Q: Beyond the whole "kid's POV" character thing, why do we love Robin so much? We should be horrified by his existence. -- @TheDwightSteel

A: All right, first of all, if you're going to be horrified by the kind of child endangerment that's necessary for Batman to take a kid sidekick along to fight murder clowns and crossword robberies, then I have some bad news for you about pretty much every other adventure story that involves children. The sheer number of criminal charges over Scrooge McDuck's dubious employment of his nephews would keep Duckburg's courts busy for a decade, and Hogwarts? That place is a deathtrap just based on the idea of sending ten year-olds onto staircases that move of their own volition, let alone the part where they've got magic death snake hiding in the plumbing. And if we ever get around to Pokémon, well... You're probably going to want to sit down for that one.

But really, that danger ends up being a pretty big part of what makes Robin work, although there's a little more to it than that.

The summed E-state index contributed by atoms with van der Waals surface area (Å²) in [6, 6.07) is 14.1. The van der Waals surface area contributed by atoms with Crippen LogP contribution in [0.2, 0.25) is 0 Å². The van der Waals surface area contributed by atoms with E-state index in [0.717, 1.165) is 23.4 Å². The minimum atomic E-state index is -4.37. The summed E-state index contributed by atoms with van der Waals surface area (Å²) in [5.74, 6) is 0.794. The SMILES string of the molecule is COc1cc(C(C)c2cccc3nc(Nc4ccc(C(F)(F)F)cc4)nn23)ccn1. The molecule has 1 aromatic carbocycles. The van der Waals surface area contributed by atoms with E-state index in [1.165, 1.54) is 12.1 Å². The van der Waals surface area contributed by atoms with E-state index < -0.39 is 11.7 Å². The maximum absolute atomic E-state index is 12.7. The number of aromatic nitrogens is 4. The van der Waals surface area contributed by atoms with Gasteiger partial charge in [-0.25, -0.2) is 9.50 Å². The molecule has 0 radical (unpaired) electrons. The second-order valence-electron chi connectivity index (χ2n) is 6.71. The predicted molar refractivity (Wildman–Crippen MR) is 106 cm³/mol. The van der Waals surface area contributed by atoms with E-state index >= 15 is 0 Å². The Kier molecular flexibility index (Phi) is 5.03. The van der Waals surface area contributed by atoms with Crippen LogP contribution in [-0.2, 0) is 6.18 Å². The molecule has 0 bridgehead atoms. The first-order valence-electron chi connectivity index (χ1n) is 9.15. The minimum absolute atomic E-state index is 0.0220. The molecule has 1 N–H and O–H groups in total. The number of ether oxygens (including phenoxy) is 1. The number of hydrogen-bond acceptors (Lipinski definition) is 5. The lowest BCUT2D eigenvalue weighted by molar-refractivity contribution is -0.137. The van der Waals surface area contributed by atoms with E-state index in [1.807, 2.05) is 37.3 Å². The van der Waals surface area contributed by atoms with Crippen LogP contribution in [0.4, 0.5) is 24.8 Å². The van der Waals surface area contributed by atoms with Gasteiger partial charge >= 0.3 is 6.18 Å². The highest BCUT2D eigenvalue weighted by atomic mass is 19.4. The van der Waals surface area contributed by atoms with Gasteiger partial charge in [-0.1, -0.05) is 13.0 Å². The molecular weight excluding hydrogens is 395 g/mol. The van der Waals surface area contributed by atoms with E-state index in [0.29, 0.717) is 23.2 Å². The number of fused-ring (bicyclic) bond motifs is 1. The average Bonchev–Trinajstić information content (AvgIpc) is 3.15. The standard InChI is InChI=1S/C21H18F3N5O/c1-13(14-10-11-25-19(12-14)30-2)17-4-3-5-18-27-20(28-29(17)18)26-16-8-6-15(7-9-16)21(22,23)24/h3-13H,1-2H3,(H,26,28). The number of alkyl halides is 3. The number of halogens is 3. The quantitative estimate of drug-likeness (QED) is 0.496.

I do think you're right about Robin's major appeal being drawn from the fact that he's a kid, though. As much as kids look up to superheroes and imagine themselves in the roles, it's a lot easier to project yourself onto someone who's a little more like you. Batman might be what you imagine you'll be like when you're older, but Robin is something you can be right now, and that counts for a lot.

It did for me, anyway --- I've mentioned this before, but when I was a kid, I never pretended to be Batman. For me, it was always Robin, although I will concede that it might've had something to do with the fact that the rubber gloves we had for washing the dishes were green, and I never managed to find any in blue.

This, incidentally, is one of the many things that made Captain Marvel --- you know, the guy who says "Shazam!" --- such a great idea. He's a kid whose magic word turns him into an adult, and for the young people reading that book who know that the adults are the ones who make the rules, determine bedtimes, and can reach the cookies on the highest shelves, that's a fantasy that has an incredible appeal. Admittedly, it's an appeal that wears off just a little bit once you find out about taxes and anxiety, but if you have to be an adult --- and most of us do, eventually --- you might as well be an adult who has Superman's powers and hangs out with a talking tiger.